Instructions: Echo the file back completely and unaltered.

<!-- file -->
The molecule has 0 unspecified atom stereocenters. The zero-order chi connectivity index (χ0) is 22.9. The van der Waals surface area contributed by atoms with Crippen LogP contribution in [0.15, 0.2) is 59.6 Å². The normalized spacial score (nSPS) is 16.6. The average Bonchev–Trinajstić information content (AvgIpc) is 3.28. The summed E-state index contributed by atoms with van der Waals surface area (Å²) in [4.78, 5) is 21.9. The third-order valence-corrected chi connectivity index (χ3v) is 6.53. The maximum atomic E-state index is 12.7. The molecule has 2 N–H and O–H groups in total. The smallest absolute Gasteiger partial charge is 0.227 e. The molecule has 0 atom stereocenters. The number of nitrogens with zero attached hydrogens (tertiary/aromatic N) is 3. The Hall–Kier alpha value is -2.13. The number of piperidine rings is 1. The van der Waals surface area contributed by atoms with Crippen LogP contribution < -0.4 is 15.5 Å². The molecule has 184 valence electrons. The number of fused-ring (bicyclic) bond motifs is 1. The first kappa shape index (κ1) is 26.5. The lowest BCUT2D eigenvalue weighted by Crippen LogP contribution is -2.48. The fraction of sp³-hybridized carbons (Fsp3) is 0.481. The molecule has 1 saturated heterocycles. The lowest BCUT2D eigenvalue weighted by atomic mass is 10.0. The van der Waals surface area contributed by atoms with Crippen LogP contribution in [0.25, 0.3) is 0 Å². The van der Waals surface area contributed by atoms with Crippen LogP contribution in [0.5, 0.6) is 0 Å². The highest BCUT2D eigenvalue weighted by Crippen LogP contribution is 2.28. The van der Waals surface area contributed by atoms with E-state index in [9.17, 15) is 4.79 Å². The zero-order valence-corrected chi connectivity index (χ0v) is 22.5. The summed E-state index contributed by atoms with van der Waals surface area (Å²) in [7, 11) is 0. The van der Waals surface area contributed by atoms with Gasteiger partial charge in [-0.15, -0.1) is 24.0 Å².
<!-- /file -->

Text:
The molecule has 0 unspecified atom stereocenters. The zero-order chi connectivity index (χ0) is 22.9. The van der Waals surface area contributed by atoms with Crippen LogP contribution in [0.15, 0.2) is 59.6 Å². The normalized spacial score (nSPS) is 16.6. The average Bonchev–Trinajstić information content (AvgIpc) is 3.28. The summed E-state index contributed by atoms with van der Waals surface area (Å²) in [4.78, 5) is 21.9. The third-order valence-corrected chi connectivity index (χ3v) is 6.53. The maximum atomic E-state index is 12.7. The molecule has 2 N–H and O–H groups in total. The smallest absolute Gasteiger partial charge is 0.227 e. The molecule has 0 atom stereocenters. The number of nitrogens with zero attached hydrogens (tertiary/aromatic N) is 3. The Hall–Kier alpha value is -2.13. The number of piperidine rings is 1. The van der Waals surface area contributed by atoms with Crippen LogP contribution < -0.4 is 15.5 Å². The molecule has 184 valence electrons. The number of fused-ring (bicyclic) bond motifs is 1. The first kappa shape index (κ1) is 26.5. The lowest BCUT2D eigenvalue weighted by Crippen LogP contribution is -2.48. The fraction of sp³-hybridized carbons (Fsp3) is 0.481. The molecule has 1 saturated heterocycles. The lowest BCUT2D eigenvalue weighted by atomic mass is 10.0. The van der Waals surface area contributed by atoms with Crippen LogP contribution in [0.25, 0.3) is 0 Å². The van der Waals surface area contributed by atoms with Crippen LogP contribution in [0.5, 0.6) is 0 Å². The highest BCUT2D eigenvalue weighted by Crippen LogP contribution is 2.28. The van der Waals surface area contributed by atoms with E-state index in [9.17, 15) is 4.79 Å². The zero-order valence-corrected chi connectivity index (χ0v) is 22.5. The summed E-state index contributed by atoms with van der Waals surface area (Å²) in [7, 11) is 0. The van der Waals surface area contributed by atoms with Gasteiger partial charge in [-0.15, -0.1) is 24.0 Å².